ISSN 0439-755X
CN 11-1911/B

心理学报 ›› 2017, Vol. 49 ›› Issue (11): 1449-1459.doi: 10.3724/SP.J.1041.2017.01449

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  1.  (浙江财经大学工商管理学院, 杭州 310018)
  • 收稿日期:2016-11-03 出版日期:2017-11-26 发布日期:2017-09-25
  • 通讯作者: 吴伟炯, E-mail: E-mail:E-mail:
  • 基金资助:

 Resolving “Commuting Paradox”: How commute time influences subjective well-being

 WU Weijiong   

  1.  (Business Administration College, Zhejiang University of Finance & Economics, Hangzhou 310018 China)
  • Received:2016-11-03 Online:2017-11-26 Published:2017-09-25
  • Contact: WU Weijiong, E-mail: E-mail:E-mail:
  • Supported by:

摘要:  本文从社会过渡带和心理过渡带两个方面对“通勤悖论”进行解析, 构建了通勤时间影响幸福感的理论模型。通过对广州市白领的追踪调查和多项式回归分析, 结果发现:(1)婚姻状态(社会过渡带)具有调节作用, 未婚员工通勤时间负向影响生活满意度, 已婚员工通勤时间对生活满意度和快乐度有曲线影响; (2)恢复体验(心理过渡带)具有交互效应, 心理解脱调节了未婚员工通勤时间与通勤效用的关系, 放松体验调节了未婚员工通勤时间与快乐度的关系; (3)已婚员工通勤时间与通勤效用和快乐度的关系受放松体验调节, 与生活满意度的关系受心理解脱调节; (4)通勤时间对生活满意度和快乐度的影响, 以及婚姻状态和恢复体验的交互效应, 以通勤效用为中介; (5)员工在“通勤时间陷阱” (1.75~2.75小时)的效用均衡。结论有助于分析“通勤悖论”的深层原因, 对城市管理、企业管理和个人都具有积极启示。

关键词:  通勤悖论, 幸福感, 通勤时间, 恢复体验, 通勤过渡带

Abstract:  People in today’s society spend a substantial amount of their time traveling to and from work. Researchers have rightfully concerned themselves with the question of if and how commuting affects people’s lives. Some behavioral economists suggested that commute time play a negative effect on individuals’ life satisfaction. This phenomenon is called “commuting paradox”, in which individuals’ utility are imbalance due to longer commuting time is not compensated. The present study regards commute time as the work-family transition zone, such as social transition zone and psychological transition zone. With these perspectives, we aimed to examine the moderating roles that marital status (social transition zone) and recovery experiences (psychological transition zone) play in the relationship between commute time and subjective well-being. What is more, the mediating mechanism of commuting utility was explored. In order to test our model, we conducted a survey on 822 part-time graduates from three colleges. Data were collected from 3 follow-up surveys to avoid the common method bias. Participants were asked to fill out questionnaires at three time points (Time 1: commute time, marital status and recovery experiences; Time 2: commuting utility; and Time 3: satisfaction with life, happiness). These variables were assessed by: commute time survey, marital status survey, recovery experiences questionnaire, satisfaction with life scale, PANA scale, and Princeton affect and time survey. All Cronbach’s alpha coefficients were acceptable (ranging from 0.83 to 0.91). Descriptive statistics and hierarchical polynomial regression analysis were applied to test the hypotheses. The results indicated that: (1) marital status (social transition zone) moderated effects of commute time on subjective well-being, i.e., unmarried employees’ commute time had negative impact on life satisfaction, married employees’ commuting time had U shape impact on life satisfaction, happiness and occupational well-being; (2) recovery experiences during work→home commute (psychological transition zone) moderated effects of commute time on outcome variables, i.e., psychological detachment moderated relationships between unmarried employees’ commute time and commuting utility; relax experience moderated the relationship between unmarried employees’ commute time and happiness; (3) effects of married employees’ commute time on commuting utility and happiness were moderated by relax experience, whereas the relationship between married employees’ commute time and life satisfaction were moderated by psychological detachment; (4) commuting utility not only mediated the effects of commute time on life satisfaction and happiness, but also mediated the moderations of marital status and recover experiences; (5) employees’ utility equilibrium were found during “commuting time trap” (1.75 h - 2.75 h), in which longer commuting time was compensated. Significance: The present study analyzed the commuting paradox from two aspects, including social transition zone and psychological transition zone. Then we built a theoretical model regarding how commute time influences employee’s subjective well-being. Together, our findings contribute to the literature by helping to (a) provided a psychological explanation for commuting paradox, (b) integrate commuting utility, life satisfaction and happiness, (c) resolve mixed findings regarding the issue of commute time and subjective well-being. The managerial implications of our findings, limitations, as well as future research directions were discussed.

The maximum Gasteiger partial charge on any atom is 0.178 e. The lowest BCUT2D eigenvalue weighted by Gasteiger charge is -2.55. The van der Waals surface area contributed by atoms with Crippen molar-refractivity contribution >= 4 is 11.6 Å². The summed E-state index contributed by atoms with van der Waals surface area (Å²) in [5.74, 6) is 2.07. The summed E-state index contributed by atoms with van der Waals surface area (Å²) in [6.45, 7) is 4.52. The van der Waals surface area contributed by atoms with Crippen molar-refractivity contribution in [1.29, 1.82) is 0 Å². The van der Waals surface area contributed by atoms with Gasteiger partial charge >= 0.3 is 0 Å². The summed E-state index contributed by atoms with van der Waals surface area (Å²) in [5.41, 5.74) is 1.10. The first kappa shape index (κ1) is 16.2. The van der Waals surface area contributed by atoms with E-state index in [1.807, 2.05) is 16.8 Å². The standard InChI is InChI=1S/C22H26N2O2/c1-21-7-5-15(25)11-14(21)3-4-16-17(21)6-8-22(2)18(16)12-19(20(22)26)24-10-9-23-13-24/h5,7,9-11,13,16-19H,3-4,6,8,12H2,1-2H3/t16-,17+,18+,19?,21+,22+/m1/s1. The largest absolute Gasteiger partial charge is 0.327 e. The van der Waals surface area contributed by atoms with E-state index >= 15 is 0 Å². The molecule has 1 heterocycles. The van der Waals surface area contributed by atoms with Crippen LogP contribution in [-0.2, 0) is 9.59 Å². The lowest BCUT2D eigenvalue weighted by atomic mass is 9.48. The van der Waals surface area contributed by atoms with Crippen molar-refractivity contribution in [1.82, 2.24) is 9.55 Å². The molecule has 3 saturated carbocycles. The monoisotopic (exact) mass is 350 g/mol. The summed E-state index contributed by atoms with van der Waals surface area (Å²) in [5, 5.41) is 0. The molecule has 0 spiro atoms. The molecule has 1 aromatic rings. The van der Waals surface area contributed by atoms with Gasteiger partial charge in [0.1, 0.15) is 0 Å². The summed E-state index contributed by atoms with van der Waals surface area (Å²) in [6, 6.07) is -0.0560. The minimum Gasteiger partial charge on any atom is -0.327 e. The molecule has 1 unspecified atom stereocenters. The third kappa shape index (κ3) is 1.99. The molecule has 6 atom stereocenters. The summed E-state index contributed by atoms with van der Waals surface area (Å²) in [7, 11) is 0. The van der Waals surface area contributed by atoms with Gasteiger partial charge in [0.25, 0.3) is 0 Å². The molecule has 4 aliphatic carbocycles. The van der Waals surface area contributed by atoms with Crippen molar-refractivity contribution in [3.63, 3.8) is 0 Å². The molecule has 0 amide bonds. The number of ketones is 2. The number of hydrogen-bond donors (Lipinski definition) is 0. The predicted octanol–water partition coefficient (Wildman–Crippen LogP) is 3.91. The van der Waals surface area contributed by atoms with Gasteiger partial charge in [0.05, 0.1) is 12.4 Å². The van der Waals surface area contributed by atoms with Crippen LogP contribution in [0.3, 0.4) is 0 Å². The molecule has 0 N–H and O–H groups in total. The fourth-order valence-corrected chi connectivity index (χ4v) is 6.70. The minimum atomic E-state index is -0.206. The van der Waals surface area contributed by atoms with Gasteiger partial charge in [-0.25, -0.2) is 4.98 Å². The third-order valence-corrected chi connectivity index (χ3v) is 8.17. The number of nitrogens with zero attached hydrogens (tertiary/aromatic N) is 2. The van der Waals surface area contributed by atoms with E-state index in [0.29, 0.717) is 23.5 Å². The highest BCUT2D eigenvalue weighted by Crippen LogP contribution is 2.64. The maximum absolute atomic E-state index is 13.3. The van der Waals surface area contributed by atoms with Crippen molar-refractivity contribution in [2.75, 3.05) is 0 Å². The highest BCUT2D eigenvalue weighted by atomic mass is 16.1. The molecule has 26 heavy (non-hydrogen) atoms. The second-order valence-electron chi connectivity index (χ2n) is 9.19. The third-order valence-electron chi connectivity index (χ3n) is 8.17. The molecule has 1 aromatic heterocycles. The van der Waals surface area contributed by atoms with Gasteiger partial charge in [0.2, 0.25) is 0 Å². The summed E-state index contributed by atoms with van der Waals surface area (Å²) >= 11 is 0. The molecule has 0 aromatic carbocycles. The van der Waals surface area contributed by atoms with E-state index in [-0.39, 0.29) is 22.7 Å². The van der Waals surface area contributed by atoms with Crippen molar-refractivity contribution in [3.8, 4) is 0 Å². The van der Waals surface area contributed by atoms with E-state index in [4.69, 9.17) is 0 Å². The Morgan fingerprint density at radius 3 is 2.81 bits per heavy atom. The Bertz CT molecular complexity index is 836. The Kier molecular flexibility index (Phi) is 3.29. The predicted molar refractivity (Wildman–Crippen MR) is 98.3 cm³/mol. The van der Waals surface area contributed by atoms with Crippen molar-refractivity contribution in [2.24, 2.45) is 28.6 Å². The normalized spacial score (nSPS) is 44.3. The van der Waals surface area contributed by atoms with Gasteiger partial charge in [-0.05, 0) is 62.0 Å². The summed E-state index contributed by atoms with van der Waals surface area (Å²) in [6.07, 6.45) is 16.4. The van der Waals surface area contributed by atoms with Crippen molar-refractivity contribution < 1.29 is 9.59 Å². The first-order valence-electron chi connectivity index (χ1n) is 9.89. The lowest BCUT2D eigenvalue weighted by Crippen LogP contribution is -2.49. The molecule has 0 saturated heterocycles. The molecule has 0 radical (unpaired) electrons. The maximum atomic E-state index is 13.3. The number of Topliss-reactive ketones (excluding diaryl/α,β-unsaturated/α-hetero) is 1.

Key words: commuting paradox, subjective well-being, commute time, recovery experience, commuting transition zone.